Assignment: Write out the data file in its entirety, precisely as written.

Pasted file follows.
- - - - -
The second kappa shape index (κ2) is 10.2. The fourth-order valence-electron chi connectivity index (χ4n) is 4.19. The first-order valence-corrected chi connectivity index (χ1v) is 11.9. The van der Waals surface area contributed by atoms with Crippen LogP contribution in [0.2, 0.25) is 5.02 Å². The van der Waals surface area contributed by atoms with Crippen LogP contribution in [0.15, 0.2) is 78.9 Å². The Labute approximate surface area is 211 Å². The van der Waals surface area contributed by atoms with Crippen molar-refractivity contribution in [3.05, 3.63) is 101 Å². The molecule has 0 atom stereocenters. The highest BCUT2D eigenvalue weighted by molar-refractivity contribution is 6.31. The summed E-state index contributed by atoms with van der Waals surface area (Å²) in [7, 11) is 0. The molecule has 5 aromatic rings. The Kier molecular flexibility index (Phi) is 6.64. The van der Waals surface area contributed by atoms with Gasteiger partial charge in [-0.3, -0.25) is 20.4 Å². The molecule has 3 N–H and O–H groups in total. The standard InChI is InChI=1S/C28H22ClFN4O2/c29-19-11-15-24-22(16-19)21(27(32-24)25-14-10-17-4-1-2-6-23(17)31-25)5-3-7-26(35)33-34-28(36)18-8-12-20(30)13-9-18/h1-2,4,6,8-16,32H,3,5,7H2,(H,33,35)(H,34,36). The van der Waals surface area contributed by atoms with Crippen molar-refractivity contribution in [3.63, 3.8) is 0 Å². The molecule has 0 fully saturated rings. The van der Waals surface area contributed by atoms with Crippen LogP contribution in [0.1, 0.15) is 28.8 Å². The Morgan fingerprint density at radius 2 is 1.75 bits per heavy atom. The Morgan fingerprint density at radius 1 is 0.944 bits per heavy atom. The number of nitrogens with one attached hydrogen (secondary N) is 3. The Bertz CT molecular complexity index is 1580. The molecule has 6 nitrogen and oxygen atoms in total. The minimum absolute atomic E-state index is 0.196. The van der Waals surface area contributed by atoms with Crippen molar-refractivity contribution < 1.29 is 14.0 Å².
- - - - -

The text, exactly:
The second kappa shape index (κ2) is 10.2. The fourth-order valence-electron chi connectivity index (χ4n) is 4.19. The first-order valence-corrected chi connectivity index (χ1v) is 11.9. The van der Waals surface area contributed by atoms with Crippen LogP contribution in [0.2, 0.25) is 5.02 Å². The van der Waals surface area contributed by atoms with Crippen LogP contribution in [0.15, 0.2) is 78.9 Å². The Labute approximate surface area is 211 Å². The van der Waals surface area contributed by atoms with Crippen molar-refractivity contribution in [3.05, 3.63) is 101 Å². The molecule has 0 atom stereocenters. The highest BCUT2D eigenvalue weighted by molar-refractivity contribution is 6.31. The summed E-state index contributed by atoms with van der Waals surface area (Å²) in [7, 11) is 0. The molecule has 5 aromatic rings. The Kier molecular flexibility index (Phi) is 6.64. The van der Waals surface area contributed by atoms with Gasteiger partial charge in [-0.3, -0.25) is 20.4 Å². The molecule has 3 N–H and O–H groups in total. The standard InChI is InChI=1S/C28H22ClFN4O2/c29-19-11-15-24-22(16-19)21(27(32-24)25-14-10-17-4-1-2-6-23(17)31-25)5-3-7-26(35)33-34-28(36)18-8-12-20(30)13-9-18/h1-2,4,6,8-16,32H,3,5,7H2,(H,33,35)(H,34,36). The van der Waals surface area contributed by atoms with Crippen molar-refractivity contribution in [3.63, 3.8) is 0 Å². The molecule has 0 fully saturated rings. The van der Waals surface area contributed by atoms with Crippen LogP contribution in [0.1, 0.15) is 28.8 Å². The Morgan fingerprint density at radius 2 is 1.75 bits per heavy atom. The Morgan fingerprint density at radius 1 is 0.944 bits per heavy atom. The number of nitrogens with one attached hydrogen (secondary N) is 3. The Bertz CT molecular complexity index is 1580. The molecule has 6 nitrogen and oxygen atoms in total. The minimum absolute atomic E-state index is 0.196. The van der Waals surface area contributed by atoms with Crippen molar-refractivity contribution < 1.29 is 14.0 Å².